Brown v. Madden

Filing 12

Order by Judge Nandor J. Vadas denying 10 Amended Motion to Stay and Dismissing Amended Petition with leave to amend. (Attachments: # 1 Certificate/Proof of Service)(njvlc1, COURT STAFF) (Filed on 9/26/2017)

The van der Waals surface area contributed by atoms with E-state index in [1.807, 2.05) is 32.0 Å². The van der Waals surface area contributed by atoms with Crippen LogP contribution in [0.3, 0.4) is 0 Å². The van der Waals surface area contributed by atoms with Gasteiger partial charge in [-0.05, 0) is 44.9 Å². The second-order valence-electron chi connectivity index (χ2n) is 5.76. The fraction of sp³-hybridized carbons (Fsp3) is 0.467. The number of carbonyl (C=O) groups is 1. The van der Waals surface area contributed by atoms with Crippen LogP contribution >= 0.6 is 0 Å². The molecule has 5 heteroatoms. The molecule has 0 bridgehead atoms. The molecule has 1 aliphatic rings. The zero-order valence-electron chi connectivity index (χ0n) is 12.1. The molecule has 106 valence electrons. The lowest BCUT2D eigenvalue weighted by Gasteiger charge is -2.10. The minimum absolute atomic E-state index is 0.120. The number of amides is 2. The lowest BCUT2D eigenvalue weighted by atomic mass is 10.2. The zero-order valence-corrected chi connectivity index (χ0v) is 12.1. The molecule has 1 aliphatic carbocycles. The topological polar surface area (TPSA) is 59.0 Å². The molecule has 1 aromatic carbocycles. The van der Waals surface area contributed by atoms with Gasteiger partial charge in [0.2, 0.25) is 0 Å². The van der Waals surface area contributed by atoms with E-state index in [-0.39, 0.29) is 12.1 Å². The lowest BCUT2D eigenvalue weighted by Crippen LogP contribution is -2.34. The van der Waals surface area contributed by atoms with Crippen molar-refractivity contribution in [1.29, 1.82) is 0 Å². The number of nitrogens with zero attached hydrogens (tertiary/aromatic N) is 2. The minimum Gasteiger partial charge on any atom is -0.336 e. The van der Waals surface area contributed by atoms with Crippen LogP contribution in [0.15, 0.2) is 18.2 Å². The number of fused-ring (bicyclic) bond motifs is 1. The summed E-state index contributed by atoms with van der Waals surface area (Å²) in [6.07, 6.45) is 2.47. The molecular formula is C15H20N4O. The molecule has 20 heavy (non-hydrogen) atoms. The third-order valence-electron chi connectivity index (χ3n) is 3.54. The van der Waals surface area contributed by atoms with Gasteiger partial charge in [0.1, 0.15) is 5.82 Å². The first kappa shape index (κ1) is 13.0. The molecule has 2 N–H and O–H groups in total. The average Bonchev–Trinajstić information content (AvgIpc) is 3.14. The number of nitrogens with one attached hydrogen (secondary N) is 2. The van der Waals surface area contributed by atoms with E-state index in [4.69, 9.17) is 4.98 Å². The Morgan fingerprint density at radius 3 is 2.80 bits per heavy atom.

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1 2 3 4 UNITED STATES DISTRICT COURT 5 NORTHERN DISTRICT OF CALIFORNIA 6 EUREKA DIVISON 7 8 JERRY BROWN, Case No. 17-cv-2691-NJV (PR) Petitioner, 9 v. 10 11 WARDEN RAYMOND MADDEN, United States District Court Northern District of California Respondent. ORDER DENYING AMENDED MOTION TO STAY, DISMISSING PETITION AND GRANTING LEAVE TO AMEND Dkt. No. 10 12 13 14 Petitioner, a state prisoner, filed a pro se petition for writ of habeas corpus pursuant to 28 15 U.S.C. § 2254. The court dismissed Petitioner’s original and amended motions to stay. (Docs. 7, 16 9.) He has filed a first amended motion to stay. (Doc. 10.) 17 BACKGROUND 18 Petitioner was found guilty of various sexual related offenses. People v. Brown, No. 19 A139357, 2015 WL 7572482, at *1 (Cal. Ct. App Nov. 25, 2015). He was sentenced to a 20 determinate term of 37 years and a consecutive indeterminate term of life imprisonment with the 21 possibility of parole. Id. His conviction was affirmed on direct appeal by the California Court of 22 Appeal and the California Supreme Court denied a petition for review. Id.; People v. Brown, No. 23 S231288 (Feb. 3, 2016). DISCUSSION 24 25 Standard of Review 26 This court may entertain a petition for writ of habeas corpus "in behalf of a person in 27 custody pursuant to the judgment of a State court only on the ground that he is in custody in 28 violation of the Constitution or laws or treaties of the United States." 28 U.S.C. § 2254(a); Rose v. 1 Hodges, 423 U.S. 19, 21 (1975). Habeas corpus petitions must meet heightened pleading 2 requirements. McFarland v. Scott, 512 U.S. 849, 856 (1994). An application for a federal writ of 3 habeas corpus filed by a prisoner who is in state custody pursuant to a judgment of a state court 4 must “specify all the grounds for relief available to the petitioner . . . [and] state the facts 5 supporting each ground.” Rule 2(c) of the Rules Governing § 2254 Cases, 28 U.S.C. foll. § 2254. 6 “‘[N]otice’ pleading is not sufficient, for the petition is expected to state facts that point to a ‘real 7 possibility of constitutional error.’” Rule 4 Advisory Committee Notes (quoting Aubut v. Maine, 8 431 F.2d 688, 689 (1st Cir. 1970)). Legal Claims 9 The original habeas petition filed in this court asserted that: (1) the trial court committed 10 United States District Court Northern District of California 11 misconduct in questioning several witnesses; (2) there were improper jury instruction; (3) 12 petitioner's sentence violates the Eighth Amendment; (4) counsel was ineffective for failing to 13 address the improper jury instruction; and (5) counsel was ineffective for not objecting to the trial 14 court’s misconduct while questioning several witnesses. It was not clear what claims had been 15 exhausted and what claims petitioner was seeking to exhaust. 1 (Doc. 1.) The court denied 16 petitioner's motion to stay with leave to amend to provide more information. The court described 17 the manner to request a stay pursuant to Rhines v. Weber, 544 U.S. 269 (2005) or Kelly v. Small, 18 315 F.3d 1063 (9th Cir. 2003) and King v. Ryan, 564 F.3d 1133 (9th Cir. 2009). Petitioner’s 19 amended motion for stay was missing the referenced attachments so petitioner has filed a first 20 amended motion to stay with a proposed petition. (Docs. 10, 11.) Petitioner’s first amended petition raises different claims and contends that: (1) there was a 21 22 Brady violation; (2) counsel was ineffective for failing to object to ex parte meetings between the 23 trial court, prosecutor and four jurors; (3) counsel was ineffective for failing to perform an 24 adequate pretrial investigation; and (4) appellate counsel was ineffective for failing to raise several 25 26 27 28 1 The claims presented to the California Court of Appeal were that the trial court erred by: (1) questioning petitioner and his wife when they testified; (2) instructing the jury it could use a finding that petitioner fled the scene of a crime to indicate his awareness of guilt; (3) imposing a sentence that was cruel and unusual; and (4) imposing an excessive restitution find. Brown, 2015 WL 7572482, at *1 2 1 issues. (Doc. 11.) Petitioner does not indicate if any of these claims were exhausted but they all 2 appear to be unexhausted. Petitioner has not raised claims from the original petition and it is not 3 clear if seeks relief for those claims or to dismiss them. 4 In his amended motion to stay, petitioner states that he wishes to proceed with a King/Kelly stay. However, “[p]ursuant to the Kelly procedure, (1) a petitioner amends his petition to delete 6 any unexhausted claims; (2) the court stays and holds in abeyance the amended, fully exhausted 7 petition, allowing the petitioner the opportunity to proceed to state court to exhaust the deleted 8 claims; and (3) the petitioner later amends his petition and re-attaches the newly-exhausted claims 9 to the original petition.” King v. Ryan, 564 F.3d at 1134 (citing Kelly, 315 F.3d at 1070-71). 10 Petitioner has failed to follow this procedure and instead appears to bring a fully unexhausted 11 United States District Court Northern District of California 5 petition. Therefore, the first amended motion to stay is denied and first amended petition is 12 dismissed with leave to amend for petitioner to file a second amended motion to stay and second 13 amended petition. Petitioner may choose to proceed pursuant to either Rhines or King/Kelly. 14 In Rhines the United States Supreme Court found that a stay and abeyance of a mixed 15 federal petition should be available only in the limited circumstance that good cause is shown for a 16 failure to have first exhausted the claims in state court, that the claim or claims at issue potentially 17 have merit and that there has been no indication that petitioner has been intentionally dilatory in 18 pursuing the litigation. Rhines, supra, at 277-78. If petitioner wishes to stay this action 19 pursuant to Rhines, he shall file a motion addressing the Rhines factors and file an amended 20 petition that identifies all the claims he wishes to proceed with and he must identify which 21 claims are already exhausted and which claims need to be exhausted. 22 In the alternative, petitioner may file a motion for a stay pursuant to the three-step 23 procedure outlined in Kelly v. Small, 315 F.3d 1063 (9th Cir. 2003) and King v. Ryan, 564 F.3d 24 1133 (9th Cir. 2009). A petitioner seeking to avail himself of the Kelly three-step procedure is not 25 required to show good cause, as under Rhines, but rather must show that the amendment of any 26 newly exhausted claims back into the petition satisfies both Mayle v. Felix, 545 U.S. 644, 655 27 (2005), by sharing a “common core of operative facts” and Duncan v. Walker, 533 U.S. 167 28 (2001), by complying with the statute of limitations. King, 564 F.3d at 1141-43 (finding district 3 1 court’s dismissal of unexhausted claims was improper because petitioner was not required to show 2 good cause to avail himself of the Kelly three-part procedure but affirming the dismissal as 3 harmless because the unexhausted claims did not relate back to the claims in the original petition 4 that were fully exhausted at the time of filing). However, no statute of limitations protection is 5 imparted by such a stay, nor are exhausted claims adjudicated during the pendency of such a stay. 2 6 If petitioner wishes to seek a King/Kelly stay he must file a second amended petition and 7 delete any unexhausted claims and a file a motion for a stay stating he seeks a King/Kelly stay 8 and discussing how the amendment of any newly exhausted claims shares a common core of 9 operative facts as the exhausted claims and comply with the statute of limitations. CONCLUSION 11 United States District Court Northern District of California 10 1. The first amended motion for a stay (Doc. 10) is DENIED and proposed amended 12 petition (Doc. 11) is DISMISSED with leave to amend in accordance with the standards set forth 13 above. The second amended motion and petition must be filed within twenty-eight (28) days of 14 the date this order is filed and must include the caption and civil case number used in this order 15 and the words SECOND AMENDED MOTION and SECOND AMENDED PETITION on the 16 respective first pages of the documents. 17 2. Petitioner must keep the court informed of any change of address and must comply with 18 the court's orders in a timely fashion. Failure to do so may result in the dismissal of this action for 19 failure to prosecute pursuant to Federal Rule of Civil Procedure 41(b). See Martinez v. Johnson, 20 104 F.3d 769, 772 (5th Cir. 1997) (Rule 41(b) applicable in habeas cases). IT IS SO ORDERED. 21 22 Dated: September 26, 2017 ________________________ NANDOR J. VADAS United States Magistrate Judge 23 24 25 2 26 27 28 Petitioner is cautioned that the habeas corpus statute imposes a one-year statute of limitations for filing non-capital habeas corpus petitions in federal court. In most cases, the one year period will start to run on the date on which the state court judgment became final by the conclusion of direct review or the expiration of time for seeking direct review, although the statute of limitations is tolled while a properly filed application for state post-conviction or other collateral review is pending. 28 U.S.C. § 2244(d). 4